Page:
Statement at the Sixth Committee Debate Agenda Item: 79 Report of the International Law Commission on the Work of its 71st Session (A/74/10)

Julian Simcock
Deputy Legal Advisor
U.S. Mission to the United Nations
New York, New York
November 6, 2019


Cluster III
Succession of States in Respect of State Responsibility
General Principles of Law

Thank you, Mr. Chairman.

I will start our comments today with succession of States in respect of State responsibility, and on this, we can be relatively brief since the project is still in its early stages. The United States expresses its appreciation for the Special Rapporteur for this project, Pavel Sturma, for his work thus far. The United States looks forward to observing and commenting on this project as it develops.

In light of the fact that the Vienna Convention on State Succession in respect of treaties has not found widespread acceptance, we are concerned about the value of this particular project if it remains in draft article form. We appreciate that the Special Rapporteur, in his third report, acknowledges that the proposed draft articles would constitute the progressive development of international law, but respectfully suggest that draft guidelines or principles may be more useful.

This suggestion is based not only the prospects of success for a convention, but also on the substance of the initial draft articles. For example, we point to draft article 9. The United States does not yet have a position on draft article 9. We would point out, however, that practice in this area is uneven, and that determinations by predecessor or successor states to deny or accept liability are likely driven more by diplomatic and political considerations than by legal ones. We therefore, again, query whether this is appropriate for a draft article to be, in theory, considered for a convention, as opposed to draft guidelines or principles from which States can draw guidance in their diplomatic and legal negotiations addressing responsibility after State succession.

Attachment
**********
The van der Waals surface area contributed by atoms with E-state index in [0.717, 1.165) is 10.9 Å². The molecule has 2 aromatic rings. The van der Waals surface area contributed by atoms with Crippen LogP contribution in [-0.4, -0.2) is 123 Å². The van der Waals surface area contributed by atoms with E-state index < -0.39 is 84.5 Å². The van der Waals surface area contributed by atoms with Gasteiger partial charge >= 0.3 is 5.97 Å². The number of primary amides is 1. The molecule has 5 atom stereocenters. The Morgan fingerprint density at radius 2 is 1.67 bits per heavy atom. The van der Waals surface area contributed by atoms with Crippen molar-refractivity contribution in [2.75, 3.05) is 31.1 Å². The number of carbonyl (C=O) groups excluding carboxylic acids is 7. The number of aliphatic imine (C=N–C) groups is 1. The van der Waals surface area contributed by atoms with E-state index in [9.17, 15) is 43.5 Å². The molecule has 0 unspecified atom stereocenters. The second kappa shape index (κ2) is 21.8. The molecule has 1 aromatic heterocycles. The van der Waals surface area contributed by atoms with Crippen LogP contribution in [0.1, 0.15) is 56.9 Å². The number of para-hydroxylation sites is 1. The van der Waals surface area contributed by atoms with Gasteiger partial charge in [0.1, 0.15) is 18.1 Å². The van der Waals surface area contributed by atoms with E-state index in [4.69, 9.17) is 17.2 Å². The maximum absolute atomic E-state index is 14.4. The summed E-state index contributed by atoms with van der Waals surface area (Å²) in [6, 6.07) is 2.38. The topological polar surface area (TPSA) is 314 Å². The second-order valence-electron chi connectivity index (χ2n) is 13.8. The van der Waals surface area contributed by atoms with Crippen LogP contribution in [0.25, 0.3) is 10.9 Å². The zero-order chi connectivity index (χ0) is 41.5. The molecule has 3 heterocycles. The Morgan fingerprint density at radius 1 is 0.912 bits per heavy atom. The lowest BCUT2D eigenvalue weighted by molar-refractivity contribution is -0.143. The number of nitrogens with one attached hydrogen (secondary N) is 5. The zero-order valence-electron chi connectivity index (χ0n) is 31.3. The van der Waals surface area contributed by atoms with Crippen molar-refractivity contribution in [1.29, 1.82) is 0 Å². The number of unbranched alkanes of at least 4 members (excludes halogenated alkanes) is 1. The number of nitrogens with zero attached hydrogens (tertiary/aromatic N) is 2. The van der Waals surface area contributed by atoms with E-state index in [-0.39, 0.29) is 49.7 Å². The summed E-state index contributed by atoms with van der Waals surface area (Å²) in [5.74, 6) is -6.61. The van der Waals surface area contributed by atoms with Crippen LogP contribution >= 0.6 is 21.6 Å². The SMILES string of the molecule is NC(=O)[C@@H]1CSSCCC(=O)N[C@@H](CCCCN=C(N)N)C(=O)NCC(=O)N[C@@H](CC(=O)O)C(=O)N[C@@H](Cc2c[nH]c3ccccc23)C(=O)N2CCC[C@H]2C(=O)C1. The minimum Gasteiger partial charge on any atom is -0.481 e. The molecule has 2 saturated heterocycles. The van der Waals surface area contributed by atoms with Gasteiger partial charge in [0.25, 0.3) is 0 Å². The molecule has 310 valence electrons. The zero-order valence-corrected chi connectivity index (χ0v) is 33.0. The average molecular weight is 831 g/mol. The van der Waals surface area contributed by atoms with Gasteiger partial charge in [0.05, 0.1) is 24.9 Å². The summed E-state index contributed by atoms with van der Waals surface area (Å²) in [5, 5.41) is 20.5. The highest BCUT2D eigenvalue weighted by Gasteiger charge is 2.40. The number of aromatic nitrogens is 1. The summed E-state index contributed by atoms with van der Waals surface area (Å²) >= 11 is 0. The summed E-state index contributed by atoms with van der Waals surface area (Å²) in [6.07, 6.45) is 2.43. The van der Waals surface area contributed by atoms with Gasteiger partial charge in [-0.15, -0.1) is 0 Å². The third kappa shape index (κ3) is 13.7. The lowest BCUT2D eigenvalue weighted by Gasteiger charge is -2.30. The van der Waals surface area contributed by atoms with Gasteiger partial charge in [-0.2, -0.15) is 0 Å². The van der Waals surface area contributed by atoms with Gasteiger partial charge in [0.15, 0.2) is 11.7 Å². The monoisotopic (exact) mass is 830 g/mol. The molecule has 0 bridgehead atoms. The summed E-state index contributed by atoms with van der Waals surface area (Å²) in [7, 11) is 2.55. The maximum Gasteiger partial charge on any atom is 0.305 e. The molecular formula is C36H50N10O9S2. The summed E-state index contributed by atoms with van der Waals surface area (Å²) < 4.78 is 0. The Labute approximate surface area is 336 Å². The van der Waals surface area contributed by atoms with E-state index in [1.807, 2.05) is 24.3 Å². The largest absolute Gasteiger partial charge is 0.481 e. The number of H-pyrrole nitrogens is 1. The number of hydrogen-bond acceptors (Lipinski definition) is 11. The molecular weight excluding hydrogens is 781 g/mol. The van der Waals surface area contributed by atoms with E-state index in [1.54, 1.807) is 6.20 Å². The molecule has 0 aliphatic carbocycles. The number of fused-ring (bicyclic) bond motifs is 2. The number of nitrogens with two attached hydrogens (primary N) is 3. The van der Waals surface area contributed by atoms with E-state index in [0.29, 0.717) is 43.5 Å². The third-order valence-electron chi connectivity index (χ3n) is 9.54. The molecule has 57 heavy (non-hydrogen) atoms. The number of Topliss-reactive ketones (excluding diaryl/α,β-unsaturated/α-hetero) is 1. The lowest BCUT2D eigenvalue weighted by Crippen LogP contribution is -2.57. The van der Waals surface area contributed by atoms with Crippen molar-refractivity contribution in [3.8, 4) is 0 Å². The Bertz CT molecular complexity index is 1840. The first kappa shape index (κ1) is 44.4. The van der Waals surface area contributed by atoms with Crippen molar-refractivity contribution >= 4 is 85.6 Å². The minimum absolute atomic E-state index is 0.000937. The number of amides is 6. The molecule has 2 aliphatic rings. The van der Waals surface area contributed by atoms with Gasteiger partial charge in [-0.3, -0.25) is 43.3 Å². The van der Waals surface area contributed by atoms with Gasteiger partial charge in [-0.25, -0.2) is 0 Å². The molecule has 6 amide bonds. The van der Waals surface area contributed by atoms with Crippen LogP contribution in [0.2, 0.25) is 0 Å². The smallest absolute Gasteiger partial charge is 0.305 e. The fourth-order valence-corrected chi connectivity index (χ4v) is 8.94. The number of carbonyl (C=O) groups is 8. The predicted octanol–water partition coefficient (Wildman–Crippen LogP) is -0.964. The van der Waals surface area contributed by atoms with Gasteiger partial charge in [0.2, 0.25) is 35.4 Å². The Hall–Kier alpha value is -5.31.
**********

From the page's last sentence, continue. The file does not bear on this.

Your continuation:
I will turn next to general principles of law. Mr. Chairman, we have read with great interest the first report produced by Marcelo Vazquez-Bermudez, the special rapporteur for this topic and thank him for his work. We offer here some general comments in line with the preliminary nature of that report.

First, the United States shares the view that the focus of the ILC’s work on this topic should be on the concept of general principles of law and a clear methodology for how States, courts and tribunals may practically apply the concept. We likewise agree with the Special Rapporteur that an illustrative list of general principles of law would be impractical, incomplete, and would divert attention from the central aspects of this topic. Instead, we agree that any examples of general principles of law that the Commission may refer to in its work must be illustrative only and contained in the commentaries.

The United States also agrees that the element of “recognition” is essential to the identification of general principles of law. In this respect, we would underscore that the relevant analysis is whether a legal principle is recognized by States, by the community of nations. We agree with the unanimous view of the Commission that the term “civilized nations” is outdated and should be abandoned.

With respect to the possibility of addressing regional or bilateral principles of law, the United States is of the view that such principles would not be sufficiently “general” to come within the scope of the topic.

Finally, we note that the report addresses two categories of general principles of law: those derived from national legal systems and those formed within the international legal system. We have a number of questions and concerns about whether there is support for the latter category and whether there is sufficient State practice in the international legal system to determine whether a particular principle may be considered a general principle of law.

Going forward, it will be important for the General Principles of Law project for the Special Rapporteur to indicate clearly whether particular assertions are supported by State practice or should be understood as proposals for progressive development of the law. Certain portions of the first report seem to rely solely on references to academics or unsupported prior ILC assertions. We also query whether there will be sufficient State practice on the more granular questions of the functions of general principles, their relationship with other sources of international law, and the rules applicable to identifying general principles. In the absence of significant State practice on these points, there will not be a basis for making meaningful conclusions about them.

Thank you, Mr. Chairman.